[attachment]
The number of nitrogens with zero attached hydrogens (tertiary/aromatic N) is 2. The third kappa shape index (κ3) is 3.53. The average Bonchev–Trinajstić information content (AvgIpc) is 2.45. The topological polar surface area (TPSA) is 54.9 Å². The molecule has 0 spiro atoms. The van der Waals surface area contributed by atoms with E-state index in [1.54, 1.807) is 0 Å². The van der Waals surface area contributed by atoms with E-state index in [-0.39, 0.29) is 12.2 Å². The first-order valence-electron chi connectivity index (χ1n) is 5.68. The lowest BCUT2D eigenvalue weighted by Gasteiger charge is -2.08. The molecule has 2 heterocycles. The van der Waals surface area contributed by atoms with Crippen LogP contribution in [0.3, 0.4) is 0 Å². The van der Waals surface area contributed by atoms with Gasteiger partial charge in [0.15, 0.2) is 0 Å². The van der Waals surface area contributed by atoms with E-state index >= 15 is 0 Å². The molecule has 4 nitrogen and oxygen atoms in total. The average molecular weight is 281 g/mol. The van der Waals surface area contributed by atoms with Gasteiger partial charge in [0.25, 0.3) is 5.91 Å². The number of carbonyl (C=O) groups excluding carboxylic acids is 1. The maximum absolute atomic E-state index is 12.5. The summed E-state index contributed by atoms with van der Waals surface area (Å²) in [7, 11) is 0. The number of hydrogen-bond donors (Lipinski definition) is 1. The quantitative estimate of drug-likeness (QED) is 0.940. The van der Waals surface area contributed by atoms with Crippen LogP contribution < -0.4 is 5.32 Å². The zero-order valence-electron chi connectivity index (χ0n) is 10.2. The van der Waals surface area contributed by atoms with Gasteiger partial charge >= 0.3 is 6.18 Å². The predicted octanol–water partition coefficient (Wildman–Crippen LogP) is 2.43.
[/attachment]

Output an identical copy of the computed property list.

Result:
The number of nitrogens with zero attached hydrogens (tertiary/aromatic N) is 2. The third kappa shape index (κ3) is 3.53. The average Bonchev–Trinajstić information content (AvgIpc) is 2.45. The topological polar surface area (TPSA) is 54.9 Å². The molecule has 0 spiro atoms. The van der Waals surface area contributed by atoms with E-state index in [1.54, 1.807) is 0 Å². The van der Waals surface area contributed by atoms with E-state index in [-0.39, 0.29) is 12.2 Å². The first-order valence-electron chi connectivity index (χ1n) is 5.68. The lowest BCUT2D eigenvalue weighted by Gasteiger charge is -2.08. The molecule has 2 heterocycles. The van der Waals surface area contributed by atoms with Crippen LogP contribution in [0.3, 0.4) is 0 Å². The van der Waals surface area contributed by atoms with Gasteiger partial charge in [0.15, 0.2) is 0 Å². The van der Waals surface area contributed by atoms with E-state index >= 15 is 0 Å². The molecule has 4 nitrogen and oxygen atoms in total. The average molecular weight is 281 g/mol. The van der Waals surface area contributed by atoms with Gasteiger partial charge in [0.25, 0.3) is 5.91 Å². The number of carbonyl (C=O) groups excluding carboxylic acids is 1. The maximum absolute atomic E-state index is 12.5. The summed E-state index contributed by atoms with van der Waals surface area (Å²) in [7, 11) is 0. The number of hydrogen-bond donors (Lipinski definition) is 1. The quantitative estimate of drug-likeness (QED) is 0.940. The van der Waals surface area contributed by atoms with Crippen LogP contribution < -0.4 is 5.32 Å². The zero-order valence-electron chi connectivity index (χ0n) is 10.2. The van der Waals surface area contributed by atoms with Gasteiger partial charge >= 0.3 is 6.18 Å². The predicted octanol–water partition coefficient (Wildman–Crippen LogP) is 2.43.